She continues: “Sometimes activities just happened. For example, when former British Prime Minister Margaret Thatcher’s son went missing in the desert during the Paris-Dakar rally in 1982, Thatcher asked people to pray for him. At that time, women with relatives in detention or awaiting trial held a meeting in Cape Town. One woman said: ‘Thatcher is crying for one child, but we are crying for a nation of children who are held in prison.’ On the spot we decided to march to the British embassy and deliver that message to Thatcher.”

“When family members of prisoners or ex-detainees came to my office to ask for support, we cried together. Then I would say, ‘What can you do to change it?’ And people became active, protested outside court and detention centers, informed the media, and found ways to communicate with the prisoners inside. It is so important that prisoners know that they are not forgotten. I found ways to deliver messages to prisoners on Robben Island. Some guards were helpful. I am still in touch with Christo Brand, Nelson Mandela’s prison guard who became a friend of Mandela”, says Vallie.

“The Palestinian people need to tell us how they feel which support should be given. They know, they live under oppression, they feel the pain. They must drive the vehicle to change this”, adds Vallie. “Sometimes the vehicle needs a bit of a push. International solidarity activists can assist in the pushing of the vehicle.”

This week, Palestinian prisoners announced the start of a campaign of disobedience to protest an escalating series of punitive measures taken against them by the Israeli Prison Service (IPS) in recent months. Prisoners have decided to undertake a hunger strike on Wednesday, Thursday and Saturday of every week beginning this week. Prisoners have also declared that their campaign will include a range of other forms of disobedience, including refusal to wear prison uniforms, to participate in the daily roll call, or to cooperate with any other IPS demands. Addameer Prisoner Support and Human Rights Association calls for solidarity with the striking prisoners. Let’s give the vehicle a push!

PP/POW Updates and Announcements - 27 Sept 2011

NYC ABC September 27, 2011 9:03 am


Here's the latest compilation of every other week updates. We've mailed
hard copies to David Gilbert, Marie Mason, Eric McDavid, and Daniel
McGowan. Please feel free to share this link:

Free them all,


Follow us on twitter:

Post Office Box 110034
Brooklyn, New York 11211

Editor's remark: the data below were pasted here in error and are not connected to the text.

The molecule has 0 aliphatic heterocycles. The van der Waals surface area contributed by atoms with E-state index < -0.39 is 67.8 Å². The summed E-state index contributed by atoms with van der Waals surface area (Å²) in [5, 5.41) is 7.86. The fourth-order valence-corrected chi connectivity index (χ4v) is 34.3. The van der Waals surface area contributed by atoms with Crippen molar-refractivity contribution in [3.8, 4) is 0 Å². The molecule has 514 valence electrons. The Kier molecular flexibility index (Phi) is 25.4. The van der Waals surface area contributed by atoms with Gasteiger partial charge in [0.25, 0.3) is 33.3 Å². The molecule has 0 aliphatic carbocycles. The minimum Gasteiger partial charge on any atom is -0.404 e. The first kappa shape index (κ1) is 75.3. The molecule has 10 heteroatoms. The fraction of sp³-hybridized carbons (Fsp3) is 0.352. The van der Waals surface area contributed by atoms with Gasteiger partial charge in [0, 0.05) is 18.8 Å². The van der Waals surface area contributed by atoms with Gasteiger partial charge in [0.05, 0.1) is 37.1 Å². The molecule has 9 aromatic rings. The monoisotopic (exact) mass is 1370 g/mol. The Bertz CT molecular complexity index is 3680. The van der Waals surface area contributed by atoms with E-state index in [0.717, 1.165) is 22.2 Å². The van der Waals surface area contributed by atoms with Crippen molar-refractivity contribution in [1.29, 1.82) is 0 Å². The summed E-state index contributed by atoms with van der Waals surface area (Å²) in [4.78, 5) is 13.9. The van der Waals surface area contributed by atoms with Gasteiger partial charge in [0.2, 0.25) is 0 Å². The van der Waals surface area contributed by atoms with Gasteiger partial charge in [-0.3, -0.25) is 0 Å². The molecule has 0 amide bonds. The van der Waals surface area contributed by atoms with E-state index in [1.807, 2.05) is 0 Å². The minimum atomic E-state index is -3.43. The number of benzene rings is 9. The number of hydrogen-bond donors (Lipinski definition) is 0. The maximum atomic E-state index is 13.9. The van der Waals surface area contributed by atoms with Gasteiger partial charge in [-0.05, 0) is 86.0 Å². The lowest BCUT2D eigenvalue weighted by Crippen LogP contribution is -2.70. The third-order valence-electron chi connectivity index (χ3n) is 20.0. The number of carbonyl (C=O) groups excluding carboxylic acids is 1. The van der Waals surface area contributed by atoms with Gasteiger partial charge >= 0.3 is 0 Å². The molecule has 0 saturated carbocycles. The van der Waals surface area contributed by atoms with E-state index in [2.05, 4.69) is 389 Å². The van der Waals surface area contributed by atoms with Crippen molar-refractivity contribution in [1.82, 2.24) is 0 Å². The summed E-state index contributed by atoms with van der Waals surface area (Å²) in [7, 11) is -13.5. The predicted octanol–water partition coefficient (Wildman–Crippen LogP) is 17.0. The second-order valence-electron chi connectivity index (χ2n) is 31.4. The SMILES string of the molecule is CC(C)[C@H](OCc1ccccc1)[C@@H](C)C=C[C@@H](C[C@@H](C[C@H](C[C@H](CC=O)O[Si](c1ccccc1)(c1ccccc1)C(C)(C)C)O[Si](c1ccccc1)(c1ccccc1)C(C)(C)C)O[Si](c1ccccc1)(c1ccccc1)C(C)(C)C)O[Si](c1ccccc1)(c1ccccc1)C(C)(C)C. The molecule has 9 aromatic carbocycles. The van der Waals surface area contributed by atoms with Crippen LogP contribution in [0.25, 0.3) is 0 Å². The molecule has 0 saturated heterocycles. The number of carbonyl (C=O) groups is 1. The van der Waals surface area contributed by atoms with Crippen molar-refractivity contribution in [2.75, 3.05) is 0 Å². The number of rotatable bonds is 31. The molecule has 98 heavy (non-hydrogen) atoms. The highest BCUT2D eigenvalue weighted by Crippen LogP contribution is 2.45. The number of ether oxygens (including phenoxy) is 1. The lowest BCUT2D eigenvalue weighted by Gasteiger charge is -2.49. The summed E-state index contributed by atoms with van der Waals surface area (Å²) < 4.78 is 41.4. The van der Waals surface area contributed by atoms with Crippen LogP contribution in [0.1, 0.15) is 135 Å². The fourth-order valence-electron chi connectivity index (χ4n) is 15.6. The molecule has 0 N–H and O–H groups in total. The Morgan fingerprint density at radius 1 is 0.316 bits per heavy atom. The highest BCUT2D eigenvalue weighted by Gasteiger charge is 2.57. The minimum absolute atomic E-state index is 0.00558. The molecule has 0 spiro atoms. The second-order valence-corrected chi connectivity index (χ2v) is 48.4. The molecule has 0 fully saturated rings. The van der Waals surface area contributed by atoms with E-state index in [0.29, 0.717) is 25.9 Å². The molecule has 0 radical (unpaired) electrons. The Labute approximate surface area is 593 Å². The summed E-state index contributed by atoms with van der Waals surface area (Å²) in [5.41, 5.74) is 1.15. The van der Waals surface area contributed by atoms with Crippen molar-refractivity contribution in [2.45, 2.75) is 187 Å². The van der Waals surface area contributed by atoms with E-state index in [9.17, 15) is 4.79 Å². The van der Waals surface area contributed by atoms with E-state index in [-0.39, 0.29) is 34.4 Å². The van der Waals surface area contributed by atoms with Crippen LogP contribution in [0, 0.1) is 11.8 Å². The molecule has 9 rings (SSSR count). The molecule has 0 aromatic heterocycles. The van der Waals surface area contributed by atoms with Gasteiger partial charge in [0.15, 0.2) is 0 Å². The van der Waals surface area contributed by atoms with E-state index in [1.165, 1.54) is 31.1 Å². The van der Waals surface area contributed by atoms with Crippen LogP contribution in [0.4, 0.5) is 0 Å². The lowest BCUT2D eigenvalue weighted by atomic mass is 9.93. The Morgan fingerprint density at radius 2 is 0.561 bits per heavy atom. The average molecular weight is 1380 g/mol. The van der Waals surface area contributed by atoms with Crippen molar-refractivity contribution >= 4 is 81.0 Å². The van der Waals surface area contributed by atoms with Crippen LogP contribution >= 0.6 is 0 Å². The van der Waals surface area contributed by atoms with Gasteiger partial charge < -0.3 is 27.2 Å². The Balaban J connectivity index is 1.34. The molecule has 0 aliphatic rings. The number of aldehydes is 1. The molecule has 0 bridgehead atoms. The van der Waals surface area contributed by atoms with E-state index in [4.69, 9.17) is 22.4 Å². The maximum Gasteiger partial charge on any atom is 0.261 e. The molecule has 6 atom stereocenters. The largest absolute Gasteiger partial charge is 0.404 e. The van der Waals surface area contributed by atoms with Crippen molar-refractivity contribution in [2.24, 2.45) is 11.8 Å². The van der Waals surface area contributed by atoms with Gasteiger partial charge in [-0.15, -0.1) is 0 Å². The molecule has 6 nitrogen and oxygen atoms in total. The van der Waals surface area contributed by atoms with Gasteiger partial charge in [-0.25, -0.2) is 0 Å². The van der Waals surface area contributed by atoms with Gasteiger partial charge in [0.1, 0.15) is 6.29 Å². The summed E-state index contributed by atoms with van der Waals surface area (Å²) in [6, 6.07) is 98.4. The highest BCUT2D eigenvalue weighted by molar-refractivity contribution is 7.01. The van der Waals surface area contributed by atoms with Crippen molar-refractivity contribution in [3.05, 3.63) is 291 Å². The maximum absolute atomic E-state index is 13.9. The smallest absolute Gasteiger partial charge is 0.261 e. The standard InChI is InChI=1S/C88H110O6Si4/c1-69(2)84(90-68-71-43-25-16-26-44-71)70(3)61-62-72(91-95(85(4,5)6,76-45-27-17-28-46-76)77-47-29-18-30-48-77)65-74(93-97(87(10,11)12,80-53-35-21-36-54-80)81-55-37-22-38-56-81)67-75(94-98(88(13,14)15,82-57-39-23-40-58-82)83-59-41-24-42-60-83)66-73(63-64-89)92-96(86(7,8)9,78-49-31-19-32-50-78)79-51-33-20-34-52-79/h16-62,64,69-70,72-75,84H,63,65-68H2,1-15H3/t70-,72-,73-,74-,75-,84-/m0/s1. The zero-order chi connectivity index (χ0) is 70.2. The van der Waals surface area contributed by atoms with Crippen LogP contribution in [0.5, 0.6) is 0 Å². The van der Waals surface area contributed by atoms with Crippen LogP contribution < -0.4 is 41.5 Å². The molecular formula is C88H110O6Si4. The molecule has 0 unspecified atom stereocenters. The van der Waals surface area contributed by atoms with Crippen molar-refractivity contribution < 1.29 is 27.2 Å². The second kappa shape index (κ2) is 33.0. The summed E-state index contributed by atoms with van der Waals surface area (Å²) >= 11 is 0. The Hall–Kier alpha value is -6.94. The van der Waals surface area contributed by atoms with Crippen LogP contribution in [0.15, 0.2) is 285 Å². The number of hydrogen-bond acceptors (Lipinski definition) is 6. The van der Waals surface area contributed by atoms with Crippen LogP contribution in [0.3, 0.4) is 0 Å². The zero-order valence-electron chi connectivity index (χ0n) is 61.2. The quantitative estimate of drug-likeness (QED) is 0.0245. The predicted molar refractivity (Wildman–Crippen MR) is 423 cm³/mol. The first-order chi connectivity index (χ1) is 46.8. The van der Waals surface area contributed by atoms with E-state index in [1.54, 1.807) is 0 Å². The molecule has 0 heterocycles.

Free all Political Prisoners and Prisoners of War!
For the Abolition of State Repression and Domination!

On the run for 41 years, hijacker traced to Portugal

By Tim Lister, CNN September 28, 2011
Click to play
Fugitive caught after 41 years
  • George Wright, 68, arrested Monday in Portuguese resort town
  • He escaped from prison in 1970 and hijacked plane to get to Algeria
  • There was no trace of him for decades afterward
  • Incident prompted screening of passengers, carry-on bags at airports

(CNN) -- He had been on the run for four decades. He escaped from prison when Richard Nixon was in the White House, joined the Black Liberation Army in Detroit, hijacked a plane and (in)famously demanded that FBI agents deliver ransom money in bathing suits. And they did.

Now, after a manhunt spanning three continents that often appeared to run cold, the FBI has finally found George Wright.

At age 68, he was living quietly in the resort of Sintra near Lisbon in Portugal when he was arrested Monday.

The United States is seeking his extradition from Portugal to serve the remainder of a 15- to 30-year sentence for murder. Portuguese judicial authorities could not be reached Tuesday for details of the extradition process.

Wright is fighting extradition, a U.S. federal agent said, and his next court appearance in Portugal is in about two weeks.

Wright's life story reads like an international crime novel. In 1962, at the age of 19, he and three associates carried out a series of robberies in New Jersey. Wright and another man shot and killed a World War II veteran in a gas station robbery in Farmingdale.

He was arrested soon afterward and, after pleading no defense, was sentenced to 15 to 30 years in prison. But in 1970, Wright escaped from Bayside State Prison in Leesburg, New Jersey, reportedly stealing the warden's car to make his getaway.

Wright made his way to Detroit, then a hotbed of militant black politics, and joined the Black Liberation Army. (He is also reputed to have made some money during this period as a part-time model, using an alias.)

On July 31, 1972, Wright and four other members of the Black Liberation Army went to Detroit airport and boarded Delta Flight 841 for Miami. Wright was dressed as a priest and carried a handgun in a hollowed-out Bible.